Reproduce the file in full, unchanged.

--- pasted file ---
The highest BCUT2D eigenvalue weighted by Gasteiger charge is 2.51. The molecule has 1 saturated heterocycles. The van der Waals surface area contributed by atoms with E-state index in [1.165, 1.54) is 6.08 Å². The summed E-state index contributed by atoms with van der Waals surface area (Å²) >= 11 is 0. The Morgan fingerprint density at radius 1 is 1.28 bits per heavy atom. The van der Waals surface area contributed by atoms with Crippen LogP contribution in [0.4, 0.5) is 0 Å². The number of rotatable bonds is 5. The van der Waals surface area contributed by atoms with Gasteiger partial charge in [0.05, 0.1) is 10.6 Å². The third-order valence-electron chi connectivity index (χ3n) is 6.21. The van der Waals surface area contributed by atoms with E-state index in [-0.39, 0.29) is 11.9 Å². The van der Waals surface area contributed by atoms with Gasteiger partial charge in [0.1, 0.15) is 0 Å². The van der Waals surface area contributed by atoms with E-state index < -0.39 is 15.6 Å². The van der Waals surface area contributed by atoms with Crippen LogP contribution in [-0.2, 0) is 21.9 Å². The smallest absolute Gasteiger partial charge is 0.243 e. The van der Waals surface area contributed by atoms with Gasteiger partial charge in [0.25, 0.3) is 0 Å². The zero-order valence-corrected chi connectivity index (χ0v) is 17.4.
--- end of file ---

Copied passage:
The highest BCUT2D eigenvalue weighted by Gasteiger charge is 2.51. The molecule has 1 saturated heterocycles. The van der Waals surface area contributed by atoms with E-state index in [1.165, 1.54) is 6.08 Å². The summed E-state index contributed by atoms with van der Waals surface area (Å²) >= 11 is 0. The Morgan fingerprint density at radius 1 is 1.28 bits per heavy atom. The van der Waals surface area contributed by atoms with Crippen LogP contribution in [0.4, 0.5) is 0 Å². The number of rotatable bonds is 5. The van der Waals surface area contributed by atoms with Gasteiger partial charge in [0.05, 0.1) is 10.6 Å². The third-order valence-electron chi connectivity index (χ3n) is 6.21. The van der Waals surface area contributed by atoms with E-state index in [-0.39, 0.29) is 11.9 Å². The van der Waals surface area contributed by atoms with Gasteiger partial charge in [0.1, 0.15) is 0 Å². The van der Waals surface area contributed by atoms with E-state index < -0.39 is 15.6 Å². The van der Waals surface area contributed by atoms with Crippen LogP contribution in [-0.2, 0) is 21.9 Å². The smallest absolute Gasteiger partial charge is 0.243 e. The van der Waals surface area contributed by atoms with Gasteiger partial charge in [0.25, 0.3) is 0 Å². The zero-order valence-corrected chi connectivity index (χ0v) is 17.4.